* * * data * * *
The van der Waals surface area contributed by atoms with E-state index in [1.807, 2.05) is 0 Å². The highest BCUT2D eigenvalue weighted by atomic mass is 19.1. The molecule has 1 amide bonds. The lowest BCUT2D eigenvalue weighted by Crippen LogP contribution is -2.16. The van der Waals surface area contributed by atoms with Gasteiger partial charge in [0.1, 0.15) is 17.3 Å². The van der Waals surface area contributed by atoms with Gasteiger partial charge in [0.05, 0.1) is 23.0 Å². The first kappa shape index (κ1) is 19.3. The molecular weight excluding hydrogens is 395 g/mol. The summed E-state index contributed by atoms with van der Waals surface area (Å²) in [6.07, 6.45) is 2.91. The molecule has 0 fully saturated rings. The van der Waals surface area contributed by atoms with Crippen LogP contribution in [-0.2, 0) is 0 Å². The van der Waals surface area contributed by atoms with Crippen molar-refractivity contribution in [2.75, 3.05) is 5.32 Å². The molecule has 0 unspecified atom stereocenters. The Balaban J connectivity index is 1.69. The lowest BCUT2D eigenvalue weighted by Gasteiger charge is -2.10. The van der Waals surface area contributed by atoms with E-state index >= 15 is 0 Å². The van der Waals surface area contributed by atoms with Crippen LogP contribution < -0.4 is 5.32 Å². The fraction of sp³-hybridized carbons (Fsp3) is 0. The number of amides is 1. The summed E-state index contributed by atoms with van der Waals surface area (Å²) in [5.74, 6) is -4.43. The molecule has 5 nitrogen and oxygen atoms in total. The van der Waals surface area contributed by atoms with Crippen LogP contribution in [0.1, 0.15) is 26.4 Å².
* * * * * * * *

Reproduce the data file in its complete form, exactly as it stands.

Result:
The van der Waals surface area contributed by atoms with E-state index in [1.807, 2.05) is 0 Å². The highest BCUT2D eigenvalue weighted by atomic mass is 19.1. The molecule has 1 amide bonds. The lowest BCUT2D eigenvalue weighted by Crippen LogP contribution is -2.16. The van der Waals surface area contributed by atoms with Gasteiger partial charge in [0.1, 0.15) is 17.3 Å². The van der Waals surface area contributed by atoms with Gasteiger partial charge in [0.05, 0.1) is 23.0 Å². The first kappa shape index (κ1) is 19.3. The molecular weight excluding hydrogens is 395 g/mol. The summed E-state index contributed by atoms with van der Waals surface area (Å²) in [6.07, 6.45) is 2.91. The molecule has 0 fully saturated rings. The van der Waals surface area contributed by atoms with Crippen LogP contribution in [-0.2, 0) is 0 Å². The van der Waals surface area contributed by atoms with Crippen molar-refractivity contribution in [2.75, 3.05) is 5.32 Å². The molecule has 0 unspecified atom stereocenters. The Balaban J connectivity index is 1.69. The lowest BCUT2D eigenvalue weighted by Gasteiger charge is -2.10. The van der Waals surface area contributed by atoms with E-state index >= 15 is 0 Å². The van der Waals surface area contributed by atoms with Crippen LogP contribution < -0.4 is 5.32 Å². The fraction of sp³-hybridized carbons (Fsp3) is 0. The number of amides is 1. The summed E-state index contributed by atoms with van der Waals surface area (Å²) in [5.74, 6) is -4.43. The molecule has 5 nitrogen and oxygen atoms in total. The van der Waals surface area contributed by atoms with Crippen LogP contribution in [0.1, 0.15) is 26.4 Å².